Date: November 15, 2006
Creator: Mayes, Melanie A.; Perfect, Edmund; van den Berg, Elmer; Parker, Jack C.; Jardine, Philip M.; Tang, Guoping et al.
Partner: UNT Libraries Government Documents Department

Quantification of Hydrological, Geochemical, and Mineralogical Processes Governing the Fate and Transport of Uranium over Multiple Scales in Hanford Sediments

Description: A long-term measure of the DOE Environmental Remediation Sciences Division is to provide sufficient scientific understanding to allow a significant fraction of DOE sites to incorporate coupled biological, chemical, and physical processes into decision making for environmental remediation and long-term stewardship by 2015. Our research targets two related, major obstacles to understanding and predicting contaminant transport at DOE sites: the heterogeneity of subsurface geologic media, and the scale dependence of experimental and modeled results.
Date: November 15, 2006
Creator: Fendorf, Scott; Mayes, Melanie A.; Perfect, Edmund; van den Berg, Elmer; Parker, Jack C.; Jardine, Philip M. et al.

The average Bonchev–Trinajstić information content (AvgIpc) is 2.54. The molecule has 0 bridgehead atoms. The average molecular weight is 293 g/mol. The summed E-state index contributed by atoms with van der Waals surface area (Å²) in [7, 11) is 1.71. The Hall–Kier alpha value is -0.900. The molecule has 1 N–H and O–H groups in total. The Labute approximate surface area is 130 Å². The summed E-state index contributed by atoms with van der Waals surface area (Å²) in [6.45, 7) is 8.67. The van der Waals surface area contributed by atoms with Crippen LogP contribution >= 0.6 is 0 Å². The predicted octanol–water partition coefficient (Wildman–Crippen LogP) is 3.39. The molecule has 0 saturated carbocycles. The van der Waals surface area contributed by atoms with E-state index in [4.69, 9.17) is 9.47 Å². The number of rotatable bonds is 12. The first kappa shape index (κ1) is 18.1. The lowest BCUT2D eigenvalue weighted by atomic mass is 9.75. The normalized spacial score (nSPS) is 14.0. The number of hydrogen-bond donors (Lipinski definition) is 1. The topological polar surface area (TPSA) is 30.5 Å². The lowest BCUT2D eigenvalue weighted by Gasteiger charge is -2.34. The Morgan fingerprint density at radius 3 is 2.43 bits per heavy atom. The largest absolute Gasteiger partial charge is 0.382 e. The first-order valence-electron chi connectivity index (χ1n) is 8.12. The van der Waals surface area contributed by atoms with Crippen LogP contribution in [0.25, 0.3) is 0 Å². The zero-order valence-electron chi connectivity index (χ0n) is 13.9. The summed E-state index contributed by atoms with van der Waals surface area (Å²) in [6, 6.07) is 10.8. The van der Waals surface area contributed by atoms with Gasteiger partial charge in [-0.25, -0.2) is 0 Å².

Partner: UNT Libraries Government Documents Department

Progress and commissioning of the SLD Cherenkov Ring Imaging Detector

Description: We report the recent progress of the SLD Cherenkov Ring Imaging Detector. All of the individual components of the device (TPC's, mirrors, liquid radiator trays) have been completed and installed. Almost half of the electronics packages are installed and operational, and the data acquisition system has been commissioned. The liquid C{sub 6}F{sub 14} recirculation system is functioning. The drift gas supply systems are operating well with TMAE, and the gaseous Freon C{sub 5}F{sub 12} recirculator is being brought on-line. Our monitor and control systems are fully functional. The commissioning of all 40 TPCs at full operating voltage has gone very smoothly. The system shows a remarkable immunity to the SLC backgrounds, and yields very clean events, while operating with a single electron sensitivity.